SINCE I BEEN DOWN – Review by Jennifer Merin
Filmmaker Gilda Sheppard’s very sobering and sometimes heartbreaking documentary, Since I Been Down, is about the criminal justice system in the United States, particularly as it raises awareness about the lasting impact of three-strikes laws that have mandated life-without-parole sentences for juveniles who’ve been convicted of crimes three times.
The harsh three strikes laws, passed as our nation-wide fearful response to an escalation of drug-related crime and gang activity during the 1970s, 80s and 90s, has incarcerated children for life. Thirty years after they were locked up, the convicted kids who are now adults remain Locked up without any access to a key that will open door of the cell that’s holding them. There’s no path, no possibility for their redemption and return to society, no recognition of their rehabilitation through education, imposed discipline, and the heard-earned wisdom they’ve gained with maturity.
Some of them were actually arrested for three relatively minor infractions, some of which are no longer even considered to be crimes.
Set in Tacoma, Washington, Since I Been Down focuses on Kimonti Carter who was a teenager when he was sentenced to life without parole under Washington State’s 1993 three strikes law. Kimonti’s story is typical. He was raised in a poverty stricken community that was decimated by drugs, dominated by thugs, a hood where fear prevailed and civic services were severely lacking. Kimonti was as good a kid as he could be given that his childhood relationships and environment did not prepare him in the least bit to be a ‘good’ citizen. As a child dominated by misfortune, he couldn’t change his circumstances and shouldn’t be held entirely responsible for them. Kionti was a kid who needed a break, a mentor, someone who could guide him through the untenable hard knocks he faced from his infancy. Instead, he went to jail.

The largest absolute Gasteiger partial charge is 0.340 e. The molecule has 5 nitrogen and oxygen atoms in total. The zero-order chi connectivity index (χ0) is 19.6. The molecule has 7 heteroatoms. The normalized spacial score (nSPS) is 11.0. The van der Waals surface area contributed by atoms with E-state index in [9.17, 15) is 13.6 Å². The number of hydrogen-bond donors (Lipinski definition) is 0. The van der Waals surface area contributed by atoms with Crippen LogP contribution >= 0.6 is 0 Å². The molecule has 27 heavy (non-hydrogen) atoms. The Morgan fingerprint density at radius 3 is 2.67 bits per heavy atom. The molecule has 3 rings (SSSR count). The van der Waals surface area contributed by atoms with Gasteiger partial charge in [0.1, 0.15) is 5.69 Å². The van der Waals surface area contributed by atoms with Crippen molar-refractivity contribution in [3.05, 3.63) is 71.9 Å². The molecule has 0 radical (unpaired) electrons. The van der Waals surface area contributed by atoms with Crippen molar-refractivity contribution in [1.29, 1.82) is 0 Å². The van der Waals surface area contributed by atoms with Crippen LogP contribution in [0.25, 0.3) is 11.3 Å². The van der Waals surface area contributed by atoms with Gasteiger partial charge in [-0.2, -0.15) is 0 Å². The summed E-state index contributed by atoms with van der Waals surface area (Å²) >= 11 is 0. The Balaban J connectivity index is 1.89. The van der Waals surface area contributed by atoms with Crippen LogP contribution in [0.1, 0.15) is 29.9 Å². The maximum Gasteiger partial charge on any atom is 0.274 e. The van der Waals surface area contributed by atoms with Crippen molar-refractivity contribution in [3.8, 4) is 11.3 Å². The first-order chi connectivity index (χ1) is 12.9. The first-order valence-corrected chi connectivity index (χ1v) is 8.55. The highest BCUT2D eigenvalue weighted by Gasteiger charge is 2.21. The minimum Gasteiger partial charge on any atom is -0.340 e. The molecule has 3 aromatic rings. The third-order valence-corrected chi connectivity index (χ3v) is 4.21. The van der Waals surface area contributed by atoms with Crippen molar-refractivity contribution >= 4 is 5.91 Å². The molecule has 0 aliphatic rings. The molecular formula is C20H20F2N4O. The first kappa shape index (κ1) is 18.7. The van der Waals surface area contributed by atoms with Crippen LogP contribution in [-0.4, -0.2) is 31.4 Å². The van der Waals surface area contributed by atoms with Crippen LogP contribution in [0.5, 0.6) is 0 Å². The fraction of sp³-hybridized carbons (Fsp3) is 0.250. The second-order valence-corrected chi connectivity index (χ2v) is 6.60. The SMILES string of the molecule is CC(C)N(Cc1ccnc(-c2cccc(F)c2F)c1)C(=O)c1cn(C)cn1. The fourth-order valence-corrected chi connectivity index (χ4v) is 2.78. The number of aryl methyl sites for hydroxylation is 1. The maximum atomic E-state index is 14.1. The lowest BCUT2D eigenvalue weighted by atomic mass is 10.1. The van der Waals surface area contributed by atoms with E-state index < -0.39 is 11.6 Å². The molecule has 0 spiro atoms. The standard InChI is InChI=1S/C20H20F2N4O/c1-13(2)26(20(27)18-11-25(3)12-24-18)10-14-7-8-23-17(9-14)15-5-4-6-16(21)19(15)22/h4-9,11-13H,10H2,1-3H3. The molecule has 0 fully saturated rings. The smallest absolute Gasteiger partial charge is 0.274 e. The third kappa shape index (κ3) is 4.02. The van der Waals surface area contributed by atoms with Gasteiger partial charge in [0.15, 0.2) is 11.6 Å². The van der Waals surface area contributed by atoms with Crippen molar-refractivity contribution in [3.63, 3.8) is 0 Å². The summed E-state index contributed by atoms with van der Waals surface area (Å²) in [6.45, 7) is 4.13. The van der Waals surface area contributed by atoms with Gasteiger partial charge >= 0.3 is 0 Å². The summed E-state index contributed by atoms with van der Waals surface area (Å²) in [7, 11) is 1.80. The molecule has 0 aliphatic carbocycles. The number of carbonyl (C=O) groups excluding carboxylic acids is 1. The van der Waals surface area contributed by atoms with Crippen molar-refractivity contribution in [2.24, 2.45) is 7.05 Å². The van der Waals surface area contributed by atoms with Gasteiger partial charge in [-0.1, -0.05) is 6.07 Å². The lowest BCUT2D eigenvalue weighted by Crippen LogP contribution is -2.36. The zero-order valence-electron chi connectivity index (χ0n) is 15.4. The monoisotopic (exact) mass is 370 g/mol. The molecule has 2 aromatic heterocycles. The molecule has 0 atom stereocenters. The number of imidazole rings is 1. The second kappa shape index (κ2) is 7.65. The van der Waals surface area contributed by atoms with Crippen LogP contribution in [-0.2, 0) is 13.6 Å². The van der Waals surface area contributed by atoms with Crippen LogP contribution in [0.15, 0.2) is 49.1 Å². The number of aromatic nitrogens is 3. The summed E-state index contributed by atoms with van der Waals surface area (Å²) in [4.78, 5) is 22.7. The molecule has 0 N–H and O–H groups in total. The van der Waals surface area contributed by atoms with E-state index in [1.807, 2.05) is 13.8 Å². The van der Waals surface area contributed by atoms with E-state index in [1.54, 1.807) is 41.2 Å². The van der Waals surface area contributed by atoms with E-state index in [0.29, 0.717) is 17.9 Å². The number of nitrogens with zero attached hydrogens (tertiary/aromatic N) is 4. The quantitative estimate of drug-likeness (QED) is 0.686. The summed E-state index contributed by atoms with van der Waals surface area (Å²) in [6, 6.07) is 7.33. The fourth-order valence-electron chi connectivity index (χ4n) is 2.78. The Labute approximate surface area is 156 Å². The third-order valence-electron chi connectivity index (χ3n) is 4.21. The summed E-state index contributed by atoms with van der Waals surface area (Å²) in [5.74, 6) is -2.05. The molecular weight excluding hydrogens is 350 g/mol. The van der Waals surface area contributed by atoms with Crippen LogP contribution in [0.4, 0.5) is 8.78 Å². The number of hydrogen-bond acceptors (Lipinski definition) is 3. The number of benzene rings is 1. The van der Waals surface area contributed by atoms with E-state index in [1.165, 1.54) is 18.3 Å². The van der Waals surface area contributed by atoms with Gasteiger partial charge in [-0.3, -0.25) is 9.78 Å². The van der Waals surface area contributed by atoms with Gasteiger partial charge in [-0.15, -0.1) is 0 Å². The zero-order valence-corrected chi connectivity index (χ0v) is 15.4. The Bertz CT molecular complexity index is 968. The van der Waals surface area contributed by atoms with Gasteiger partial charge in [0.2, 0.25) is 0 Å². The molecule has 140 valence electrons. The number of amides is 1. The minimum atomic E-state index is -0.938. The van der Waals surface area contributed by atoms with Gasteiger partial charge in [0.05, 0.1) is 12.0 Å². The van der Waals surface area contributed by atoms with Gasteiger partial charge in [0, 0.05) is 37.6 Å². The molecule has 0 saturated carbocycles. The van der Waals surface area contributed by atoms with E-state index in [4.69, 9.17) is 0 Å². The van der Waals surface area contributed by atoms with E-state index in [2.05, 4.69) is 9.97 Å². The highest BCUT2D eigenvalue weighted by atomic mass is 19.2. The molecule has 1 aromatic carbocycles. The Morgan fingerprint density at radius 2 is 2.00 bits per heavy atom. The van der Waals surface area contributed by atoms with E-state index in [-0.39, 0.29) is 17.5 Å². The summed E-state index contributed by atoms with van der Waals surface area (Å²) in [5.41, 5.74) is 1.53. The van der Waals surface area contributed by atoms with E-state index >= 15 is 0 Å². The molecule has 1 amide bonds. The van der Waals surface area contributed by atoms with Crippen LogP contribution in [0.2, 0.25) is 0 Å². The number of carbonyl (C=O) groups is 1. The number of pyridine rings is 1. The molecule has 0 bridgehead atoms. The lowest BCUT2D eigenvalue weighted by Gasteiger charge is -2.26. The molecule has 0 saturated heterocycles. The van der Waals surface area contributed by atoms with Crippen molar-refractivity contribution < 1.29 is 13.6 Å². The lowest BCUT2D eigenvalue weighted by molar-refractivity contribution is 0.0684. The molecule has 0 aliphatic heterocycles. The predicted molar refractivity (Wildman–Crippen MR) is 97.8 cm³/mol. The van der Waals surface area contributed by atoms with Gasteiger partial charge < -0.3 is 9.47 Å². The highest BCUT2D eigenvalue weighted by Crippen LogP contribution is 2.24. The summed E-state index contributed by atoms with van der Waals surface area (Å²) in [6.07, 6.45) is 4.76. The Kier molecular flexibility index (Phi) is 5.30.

Kimonti is now an adult. He’s still incarcerated, but he’s clearly no longer a naive and impulsive child. He has educated himself and has been influential in educating other inmates. And, he’s formed a community of inmates who are working together to improve prison conditions, replace violence with negotiation and bring about other necessary and worthwhile reforms.
After his long term incarceration, Kimonti seems to qualify as ‘rehabilitated.’ He’s actually quite a different person — someone who takes responsibility for his actions, consistently demonstrates good behavior, has impressive social skills and values. He’s very likeable. The three strike law that sentenced him to life in jail has since been rewritten, but the timing of Kimonti’s trial and conviction are keeping him from being able to get a retrial under the new laws.
So, the question is: Does Kimonti — and, by extension, others with similar stories — deserve a second chance to experience life without bars? See the film.